Marketing Monster

May 1, 2004


Carole Johnson has something both George Bush and John Kerry are fighting over: jobs. And Johnson has thousands and thousands of them.

As senior vice president of marketing for Maynard, Mass.-based, this year’s presidential elections could be a boon for Johnson, provided politics leads to policies that stimulate more hiring.

Politics aside, Johnson has one of the most exciting and challenging marketing jobs in a modern technology company. Her blend of packaged goods discipline garnered at General Foods and Gillette Co., combined with her online marketing know-how, appear to be a powerful and winning combination.

“I feel like I’ve been training for this job my entire life,” says Johnson, who celebrates her first anniversary with 10 year-old Monster this month.

Johnson joined Monster following 22 years at Gillette where she worked in marketing, sales and marketing services management. “I have a traditional consumer packaged goods background,” Johnson says. “I launched and Gillette’s e-commerce site. That gave me the online experience to bridge from packaged goods into Monster,” she adds.

“Three-fourths of what we do at Monster is packaged goods marketing. A quarter of it is online marketing,” Johnson says. “It really helps having experience doing advertising, media, promotions, event marketing and trade show tie-ins.” Johnson credits her four years running the personal care sales force at Gillette with giving her the skills and empathy to work with Monster’s sales organization. “That experience has been fantastic for building bridges at Monster,” she adds.

While Johnson may have the right mix of skills for the Monster job, the position holds some serious challenges and opportunities. According to a report by UBS analyst Kelly Flynn, based in New York, following the Super Bowl, “Monster's traffic share (of the top 10 job sites) was 34.5%.” Flynn’s main concern is competition. “The jump in unique visitors to the CareerBuilder Web site since the beginning of the year could hurt Monster as it competes for new and existing contracts,” she says.

Not if Johnson can help it.

The Northwestern MBA had a great debut at the Super Bowl sponsoring the halftime report and running one spot in the pregame and two spots during the game. The effect was powerful, adding 1 million additional visitors, according to the UBS report.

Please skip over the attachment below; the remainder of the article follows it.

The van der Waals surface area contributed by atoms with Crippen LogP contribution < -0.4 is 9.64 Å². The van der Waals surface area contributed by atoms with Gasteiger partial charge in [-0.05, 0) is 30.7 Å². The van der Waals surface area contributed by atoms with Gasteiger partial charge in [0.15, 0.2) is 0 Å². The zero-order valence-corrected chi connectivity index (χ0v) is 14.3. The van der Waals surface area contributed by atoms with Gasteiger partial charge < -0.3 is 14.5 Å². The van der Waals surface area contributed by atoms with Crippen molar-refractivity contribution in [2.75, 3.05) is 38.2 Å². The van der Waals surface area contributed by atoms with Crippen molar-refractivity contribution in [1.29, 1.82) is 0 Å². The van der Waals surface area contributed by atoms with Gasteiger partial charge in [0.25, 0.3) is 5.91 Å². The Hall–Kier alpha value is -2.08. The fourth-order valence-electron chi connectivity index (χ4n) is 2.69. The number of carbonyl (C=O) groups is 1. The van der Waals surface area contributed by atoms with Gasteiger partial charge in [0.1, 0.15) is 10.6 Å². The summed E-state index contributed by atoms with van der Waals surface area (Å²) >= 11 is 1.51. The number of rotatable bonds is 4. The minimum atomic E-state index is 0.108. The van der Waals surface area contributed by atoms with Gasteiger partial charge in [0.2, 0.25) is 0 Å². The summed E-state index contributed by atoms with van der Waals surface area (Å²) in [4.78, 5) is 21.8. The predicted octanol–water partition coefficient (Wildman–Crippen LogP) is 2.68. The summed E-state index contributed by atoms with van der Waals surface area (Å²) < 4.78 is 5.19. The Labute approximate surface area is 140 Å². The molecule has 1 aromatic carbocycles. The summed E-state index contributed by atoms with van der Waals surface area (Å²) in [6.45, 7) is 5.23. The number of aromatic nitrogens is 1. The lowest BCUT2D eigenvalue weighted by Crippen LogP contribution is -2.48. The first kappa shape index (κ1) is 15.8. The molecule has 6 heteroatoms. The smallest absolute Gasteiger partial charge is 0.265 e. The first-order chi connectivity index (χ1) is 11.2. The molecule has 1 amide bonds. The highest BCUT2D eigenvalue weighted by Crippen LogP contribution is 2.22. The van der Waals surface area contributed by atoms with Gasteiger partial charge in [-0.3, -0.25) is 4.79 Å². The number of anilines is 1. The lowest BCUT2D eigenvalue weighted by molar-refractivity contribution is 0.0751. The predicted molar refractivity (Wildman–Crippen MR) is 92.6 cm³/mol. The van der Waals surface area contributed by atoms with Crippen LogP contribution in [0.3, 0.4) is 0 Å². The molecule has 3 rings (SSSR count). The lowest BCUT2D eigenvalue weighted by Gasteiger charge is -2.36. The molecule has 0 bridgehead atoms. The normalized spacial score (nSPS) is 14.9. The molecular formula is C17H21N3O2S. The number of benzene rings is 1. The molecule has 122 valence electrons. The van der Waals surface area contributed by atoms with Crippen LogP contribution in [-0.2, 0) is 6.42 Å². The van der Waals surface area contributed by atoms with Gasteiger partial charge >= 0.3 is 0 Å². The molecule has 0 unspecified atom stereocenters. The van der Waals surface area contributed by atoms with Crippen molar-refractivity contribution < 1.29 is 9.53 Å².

“We were thrilled with the results,” Johnson adds. “Viewership was so large. There were 44.9 million households watching. We did extremely well,” she says. Johnson did have to remind a number of irate letter-writers that Monster sponsored the halftime <it>report<mn> not the halftime<it>show<mn>. “We’ve had to do a bit of quick PR because we got caught up in the confusion,” Johnson says.

Will Monster be back in next year’s Super Bowl? “Yes,” says Johnson adding a quick caveat that, “it’s not in the formal plans,” which should help her agency’s negotiating position. The timing of the Super Bowl and the breadth of the audience are “a glove fit for Monster,” Johnson says. “Our target audience is men and women 18-to-49, and we can get really quick reach and frequency against that audience with the Super Bowl buy.”

“January is a significant month for people who post their résumés on Monster,” she goes on. “At the beginning of the year over 75% of people think about changing jobs. It’s a wonderful month to link the brand with job-seekers and employers who have new fiscal year money.”

Johnson thinks big: “Our database has 33 million résumés in it. On a typical day we get 40,000 to 67,000 new résumés. You can do the math. Pretty soon Monster will have everyone who works in the résumé database. That’s my dream.”

Beyond her vision, Johnson is putting some marketing pragmatism into the mix. “Initially, my group was not as familiar with analytic approaches. It was more qualitatively based. We’re doing a lot more testing now to fine-tune our spending,” says Johnson, who oversees a $116 million annual budget.

She’s evaluating her online advertising buying to understand the most efficient sources of quality traffic. “We’re very proud of the fact that our page views are higher than our competitors’,” says Johnson, who credits the quality of job postings for this metric.

“We are testing local marketing to see if there are certain markets that will have a higher ROI than others. We’re doing segmentation testing right now to try to figure out if there are different messages we should take to employers and seekers. We do testing on the site to make sure it works intuitively.

“The beauty of this kind of product,” Johnson says, “is that you get the results fast. It took six to eight months in packaged goods to know if you had traction. With Monster, we know quickly. It’s fabulous for someone who’s used to delayed gratification,” she adds.

Since Johnson works for a career site, I asked her what advice she has for young marketers just starting out.

“Figure out what you love to do and have a flexible career plan to get you there,” she says. “Initially, start with a larger company because a large company has a brand which will open doors for the rest of your life,” she adds. “People who start in little companies are not as well-off because they don’t have all the experience. After you get the training and knowledge, it’s important to diversify,” she adds.

I wondered if Johnson had any other secret marketing weapons up her sleeve. Then she said, “People love the Monster Trumpasaurus.”

Maybe the presidential campaigns can license it from Johnson.


 ©2004 Marion Consulting Partners